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How to use BitTorrent and P2P safely

Handy tips for happy downloading

Article comments

The first thing most of us think of when we hear the word BitTorrent is piracy. But millions of people use the peer to peer (P2P) network to share information legally and efficiently. In fact, Bram Cohen, the original designer of the BitTorrent protocol, invented the system to let people with slower upload speeds than download speeds help with sharing content, letting smaller publishers compete with huge distribution networks.

Like almost every other activity you can do using a computer, there are certain dangers you can run into using BitTorrent networks. Here are a few steps you can take to protect yourself, and your privacy.

Use reputable sites

PirateYes, we all know The Pirate Bay is out there. But what you might want to consider, is that there is no way to know whether that torrent you’re downloading is actually what the title says it is. It may instead be carrying a secret cargo of malware, primed to blow up as soon as you open that download.

The consequences can sometimes be more serious than having to run antivirus software to clean out an infection. Lovers of obscure Japanese erotica who illegally downloaded a pirated version of an explicit hentai game were shocked when the program stole their personal information, and posted it publically online. The scammers who thought up this scheme then blackmailed the hapless downloader into coughing up to have their name and address taken off the site.

Try to use sites that are well moderated, and that carry legal content, like ClearBits and Public Domain Torrents. You’ll expose yourself to far less risk, and you can be sure that what you are downloading is what you wanted.

Use Peerblock

One of the downsides of using BitTorrent, even for legal downloading, is that some identifying information such as your IP address is available to anyone sharing the same torrent. Downloaders may not be comfortable sharing information that could be used to identify them personally with anonymous third parties (I know I would be). Even worse, it can lay you open to being detected by malware and spyware spreaders.

While this problem is part of the BitTorrent protocol, and can’t be completely cured, there are ways to mitigate the potential damage.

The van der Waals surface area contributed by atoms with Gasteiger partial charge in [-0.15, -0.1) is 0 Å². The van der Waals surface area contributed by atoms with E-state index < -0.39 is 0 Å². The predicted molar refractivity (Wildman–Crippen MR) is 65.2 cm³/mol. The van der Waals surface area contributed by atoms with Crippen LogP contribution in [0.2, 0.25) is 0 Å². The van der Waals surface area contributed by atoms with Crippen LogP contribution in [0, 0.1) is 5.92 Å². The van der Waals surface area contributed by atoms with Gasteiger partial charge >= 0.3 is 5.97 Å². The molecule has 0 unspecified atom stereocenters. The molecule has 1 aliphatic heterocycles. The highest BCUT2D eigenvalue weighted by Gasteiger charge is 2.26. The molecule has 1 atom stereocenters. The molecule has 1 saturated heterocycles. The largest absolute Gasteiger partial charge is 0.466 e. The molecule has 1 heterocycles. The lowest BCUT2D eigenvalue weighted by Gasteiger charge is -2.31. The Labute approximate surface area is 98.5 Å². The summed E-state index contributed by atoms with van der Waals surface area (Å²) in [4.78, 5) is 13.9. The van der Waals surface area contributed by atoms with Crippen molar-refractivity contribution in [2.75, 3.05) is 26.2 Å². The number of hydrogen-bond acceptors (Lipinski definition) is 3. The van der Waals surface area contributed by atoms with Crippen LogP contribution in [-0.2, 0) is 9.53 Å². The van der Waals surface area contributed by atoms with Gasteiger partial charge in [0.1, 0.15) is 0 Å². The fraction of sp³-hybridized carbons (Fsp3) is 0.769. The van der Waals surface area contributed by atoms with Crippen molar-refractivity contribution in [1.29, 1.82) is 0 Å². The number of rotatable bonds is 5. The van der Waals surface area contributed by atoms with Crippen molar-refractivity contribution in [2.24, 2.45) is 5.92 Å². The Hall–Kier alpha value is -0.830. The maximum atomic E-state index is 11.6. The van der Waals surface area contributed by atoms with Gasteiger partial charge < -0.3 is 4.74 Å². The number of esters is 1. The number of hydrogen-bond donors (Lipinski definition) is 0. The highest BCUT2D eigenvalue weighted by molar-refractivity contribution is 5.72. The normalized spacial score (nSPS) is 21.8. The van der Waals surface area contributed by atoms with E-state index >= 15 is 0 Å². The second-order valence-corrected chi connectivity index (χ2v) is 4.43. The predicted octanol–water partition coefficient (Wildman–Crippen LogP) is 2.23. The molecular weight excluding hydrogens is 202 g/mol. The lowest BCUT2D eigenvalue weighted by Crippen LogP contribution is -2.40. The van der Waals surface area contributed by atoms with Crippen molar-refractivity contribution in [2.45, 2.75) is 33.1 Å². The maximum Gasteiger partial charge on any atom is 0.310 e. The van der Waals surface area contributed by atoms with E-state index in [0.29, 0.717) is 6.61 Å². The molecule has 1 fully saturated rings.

Peerblock is an IP blocking program that maintains a list of IP addresses that are potentially dangerous, such as P2P monitoring organisations, advertising or spyware servers and hacked computers. If your BitTorrent client attempts to communicate with any of these addresses, the connection will be automatically closed.

Read the comments

Enlist your fellow BitTorrent users to protect yourself. If the torrent site you are using allows users to leave comments, always take the opportunity to read them before clicking that link. If there is a problem with the file you want to download, someone else has probably run into it already, and posted about it.

Following on from this, if you do run into a problem with a download that wasn’t mentioned in the comments, then post about it yourself. You’ll be doing everyone who comes after you a favour.

Limit your bandwidth use

This is especially important for those of us with poor Internet connections, or who have to share a network with other people. BitTorrent is optimised to allow you to share the greatest amount of data your connection can handle. Unfortunately, this can mean maxing out your upload or download bandwidth, which brings Internet browsing or YouTube watching to a screeching halt.

The solution? Cap the speed you are downloading or uploading at. Most modern torrent clients give you this option, generally labelled something like ‘Limit upload/download speed’. If you find that downloading is damaging your other Internet activities, experiment with setting these at different levels until you find one that suits you.

In addition, some ISPs such as Virgin Media operate a “Traffic Management” policy. What this means is that if you download too much at certain times of day, your connection may be slowed down to compensate. Be aware, and find out if your own ISP operates something similar.

Give a little back

Remember, BitTorrent is about sharing. Without seeders to return the completed file to new downloaders, the torrent will die and the file become unavailable. Can you live with that?

Leave your torrent client open for a while after your download completes, even if only in selfishness. If everyone else quit as soon as they were done, you’d never be able to download a thing. It’s only good manners.


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Dave Kimble said: Or use a proxy client like Your-Freedom which allows Socks5 proxying and adjust your BitTorrents proxy settings

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